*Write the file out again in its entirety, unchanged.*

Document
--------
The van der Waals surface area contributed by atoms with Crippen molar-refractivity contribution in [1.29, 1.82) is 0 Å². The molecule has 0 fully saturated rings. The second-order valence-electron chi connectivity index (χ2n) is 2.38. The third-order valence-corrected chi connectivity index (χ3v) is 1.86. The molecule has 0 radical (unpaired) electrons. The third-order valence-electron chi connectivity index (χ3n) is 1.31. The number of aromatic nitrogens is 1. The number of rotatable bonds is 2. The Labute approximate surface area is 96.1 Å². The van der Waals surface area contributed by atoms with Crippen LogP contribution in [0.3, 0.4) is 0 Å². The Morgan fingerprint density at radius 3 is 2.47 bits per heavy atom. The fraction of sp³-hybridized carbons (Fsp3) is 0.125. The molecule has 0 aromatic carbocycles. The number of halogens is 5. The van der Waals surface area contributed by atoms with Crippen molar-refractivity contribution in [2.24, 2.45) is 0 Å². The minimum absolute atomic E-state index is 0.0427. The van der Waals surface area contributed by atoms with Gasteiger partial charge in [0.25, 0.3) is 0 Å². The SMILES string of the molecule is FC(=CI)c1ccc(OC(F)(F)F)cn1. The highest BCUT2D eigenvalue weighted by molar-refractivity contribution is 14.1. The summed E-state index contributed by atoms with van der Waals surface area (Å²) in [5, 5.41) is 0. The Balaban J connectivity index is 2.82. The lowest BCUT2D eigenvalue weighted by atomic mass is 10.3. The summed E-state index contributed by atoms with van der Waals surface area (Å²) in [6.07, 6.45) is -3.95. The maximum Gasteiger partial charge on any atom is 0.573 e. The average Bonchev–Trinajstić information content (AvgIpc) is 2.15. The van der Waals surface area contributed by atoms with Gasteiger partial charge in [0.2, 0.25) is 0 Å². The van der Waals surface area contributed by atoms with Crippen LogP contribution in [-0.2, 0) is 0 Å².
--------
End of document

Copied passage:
The van der Waals surface area contributed by atoms with Crippen molar-refractivity contribution in [1.29, 1.82) is 0 Å². The molecule has 0 fully saturated rings. The second-order valence-electron chi connectivity index (χ2n) is 2.38. The third-order valence-corrected chi connectivity index (χ3v) is 1.86. The molecule has 0 radical (unpaired) electrons. The third-order valence-electron chi connectivity index (χ3n) is 1.31. The number of aromatic nitrogens is 1. The number of rotatable bonds is 2. The Labute approximate surface area is 96.1 Å². The van der Waals surface area contributed by atoms with Crippen LogP contribution in [0.3, 0.4) is 0 Å². The Morgan fingerprint density at radius 3 is 2.47 bits per heavy atom. The fraction of sp³-hybridized carbons (Fsp3) is 0.125. The molecule has 0 aromatic carbocycles. The number of halogens is 5. The van der Waals surface area contributed by atoms with Crippen molar-refractivity contribution in [2.24, 2.45) is 0 Å². The minimum absolute atomic E-state index is 0.0427. The van der Waals surface area contributed by atoms with Gasteiger partial charge in [0.25, 0.3) is 0 Å². The SMILES string of the molecule is FC(=CI)c1ccc(OC(F)(F)F)cn1. The highest BCUT2D eigenvalue weighted by molar-refractivity contribution is 14.1. The summed E-state index contributed by atoms with van der Waals surface area (Å²) in [5, 5.41) is 0. The Balaban J connectivity index is 2.82. The lowest BCUT2D eigenvalue weighted by atomic mass is 10.3. The summed E-state index contributed by atoms with van der Waals surface area (Å²) in [6.07, 6.45) is -3.95. The maximum Gasteiger partial charge on any atom is 0.573 e. The average Bonchev–Trinajstić information content (AvgIpc) is 2.15. The van der Waals surface area contributed by atoms with Gasteiger partial charge in [0.2, 0.25) is 0 Å². The van der Waals surface area contributed by atoms with Crippen LogP contribution in [-0.2, 0) is 0 Å².